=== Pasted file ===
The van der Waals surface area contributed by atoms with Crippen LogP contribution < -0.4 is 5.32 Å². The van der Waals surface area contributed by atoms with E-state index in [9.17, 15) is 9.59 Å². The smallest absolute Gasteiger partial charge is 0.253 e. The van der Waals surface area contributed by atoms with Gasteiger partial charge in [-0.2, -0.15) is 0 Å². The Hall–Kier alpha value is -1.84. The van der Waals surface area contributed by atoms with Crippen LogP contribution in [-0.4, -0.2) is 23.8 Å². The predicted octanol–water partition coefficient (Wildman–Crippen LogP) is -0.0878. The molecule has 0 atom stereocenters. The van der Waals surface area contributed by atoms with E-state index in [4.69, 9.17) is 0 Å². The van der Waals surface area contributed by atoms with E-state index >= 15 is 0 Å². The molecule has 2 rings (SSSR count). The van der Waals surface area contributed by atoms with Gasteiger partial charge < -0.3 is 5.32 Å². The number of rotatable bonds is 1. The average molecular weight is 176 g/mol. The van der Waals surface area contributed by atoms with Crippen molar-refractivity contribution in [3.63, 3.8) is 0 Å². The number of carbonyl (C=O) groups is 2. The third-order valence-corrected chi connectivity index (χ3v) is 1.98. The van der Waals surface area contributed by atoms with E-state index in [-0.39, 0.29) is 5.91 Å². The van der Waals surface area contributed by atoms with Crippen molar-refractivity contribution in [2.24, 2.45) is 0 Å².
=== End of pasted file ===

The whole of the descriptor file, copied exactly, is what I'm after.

The van der Waals surface area contributed by atoms with Crippen LogP contribution < -0.4 is 5.32 Å². The van der Waals surface area contributed by atoms with E-state index in [9.17, 15) is 9.59 Å². The smallest absolute Gasteiger partial charge is 0.253 e. The van der Waals surface area contributed by atoms with Gasteiger partial charge in [-0.2, -0.15) is 0 Å². The Hall–Kier alpha value is -1.84. The van der Waals surface area contributed by atoms with Crippen LogP contribution in [-0.4, -0.2) is 23.8 Å². The predicted octanol–water partition coefficient (Wildman–Crippen LogP) is -0.0878. The molecule has 0 atom stereocenters. The van der Waals surface area contributed by atoms with E-state index in [4.69, 9.17) is 0 Å². The van der Waals surface area contributed by atoms with E-state index >= 15 is 0 Å². The molecule has 2 rings (SSSR count). The van der Waals surface area contributed by atoms with Gasteiger partial charge < -0.3 is 5.32 Å². The number of rotatable bonds is 1. The average molecular weight is 176 g/mol. The van der Waals surface area contributed by atoms with Crippen molar-refractivity contribution in [3.63, 3.8) is 0 Å². The number of carbonyl (C=O) groups is 2. The third-order valence-corrected chi connectivity index (χ3v) is 1.98. The van der Waals surface area contributed by atoms with E-state index in [-0.39, 0.29) is 5.91 Å². The van der Waals surface area contributed by atoms with Crippen molar-refractivity contribution in [2.24, 2.45) is 0 Å².